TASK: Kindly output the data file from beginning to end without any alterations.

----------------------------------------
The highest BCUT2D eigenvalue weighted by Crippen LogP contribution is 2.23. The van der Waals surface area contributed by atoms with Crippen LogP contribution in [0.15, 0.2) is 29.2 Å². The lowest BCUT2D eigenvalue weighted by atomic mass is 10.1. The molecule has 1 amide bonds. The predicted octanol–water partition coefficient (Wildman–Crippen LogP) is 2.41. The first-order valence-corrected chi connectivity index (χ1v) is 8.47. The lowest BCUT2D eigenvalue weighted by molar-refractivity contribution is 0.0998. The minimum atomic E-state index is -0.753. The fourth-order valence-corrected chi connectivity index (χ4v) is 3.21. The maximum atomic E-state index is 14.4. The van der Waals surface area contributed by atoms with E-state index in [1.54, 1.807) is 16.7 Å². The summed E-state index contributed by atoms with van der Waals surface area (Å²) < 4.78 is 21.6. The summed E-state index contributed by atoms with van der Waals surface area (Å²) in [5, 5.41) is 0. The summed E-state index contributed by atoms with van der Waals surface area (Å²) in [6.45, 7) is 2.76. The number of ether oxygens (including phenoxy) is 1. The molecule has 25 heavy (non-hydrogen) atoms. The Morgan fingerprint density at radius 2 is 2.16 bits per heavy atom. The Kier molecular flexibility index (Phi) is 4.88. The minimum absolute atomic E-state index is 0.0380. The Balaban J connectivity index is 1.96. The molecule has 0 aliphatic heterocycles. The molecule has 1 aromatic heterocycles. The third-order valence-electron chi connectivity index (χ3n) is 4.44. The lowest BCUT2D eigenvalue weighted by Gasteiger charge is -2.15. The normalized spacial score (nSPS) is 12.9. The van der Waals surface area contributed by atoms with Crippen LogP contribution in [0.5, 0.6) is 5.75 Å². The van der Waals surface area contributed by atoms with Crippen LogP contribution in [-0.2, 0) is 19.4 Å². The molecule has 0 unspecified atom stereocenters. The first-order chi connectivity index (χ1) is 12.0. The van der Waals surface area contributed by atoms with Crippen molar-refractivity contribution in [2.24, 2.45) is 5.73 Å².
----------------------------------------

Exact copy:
The highest BCUT2D eigenvalue weighted by Crippen LogP contribution is 2.23. The van der Waals surface area contributed by atoms with Crippen LogP contribution in [0.15, 0.2) is 29.2 Å². The lowest BCUT2D eigenvalue weighted by atomic mass is 10.1. The molecule has 1 amide bonds. The predicted octanol–water partition coefficient (Wildman–Crippen LogP) is 2.41. The first-order valence-corrected chi connectivity index (χ1v) is 8.47. The lowest BCUT2D eigenvalue weighted by molar-refractivity contribution is 0.0998. The minimum atomic E-state index is -0.753. The fourth-order valence-corrected chi connectivity index (χ4v) is 3.21. The maximum atomic E-state index is 14.4. The van der Waals surface area contributed by atoms with E-state index in [1.54, 1.807) is 16.7 Å². The summed E-state index contributed by atoms with van der Waals surface area (Å²) < 4.78 is 21.6. The summed E-state index contributed by atoms with van der Waals surface area (Å²) in [5, 5.41) is 0. The summed E-state index contributed by atoms with van der Waals surface area (Å²) in [6.45, 7) is 2.76. The number of ether oxygens (including phenoxy) is 1. The molecule has 25 heavy (non-hydrogen) atoms. The Morgan fingerprint density at radius 2 is 2.16 bits per heavy atom. The Kier molecular flexibility index (Phi) is 4.88. The minimum absolute atomic E-state index is 0.0380. The Balaban J connectivity index is 1.96. The molecule has 0 aliphatic heterocycles. The molecule has 1 aromatic heterocycles. The third-order valence-electron chi connectivity index (χ3n) is 4.44. The lowest BCUT2D eigenvalue weighted by Gasteiger charge is -2.15. The normalized spacial score (nSPS) is 12.9. The van der Waals surface area contributed by atoms with Crippen LogP contribution in [0.5, 0.6) is 5.75 Å². The van der Waals surface area contributed by atoms with Crippen LogP contribution in [-0.2, 0) is 19.4 Å². The molecule has 0 unspecified atom stereocenters. The first-order chi connectivity index (χ1) is 12.0. The van der Waals surface area contributed by atoms with Crippen molar-refractivity contribution in [2.24, 2.45) is 5.73 Å².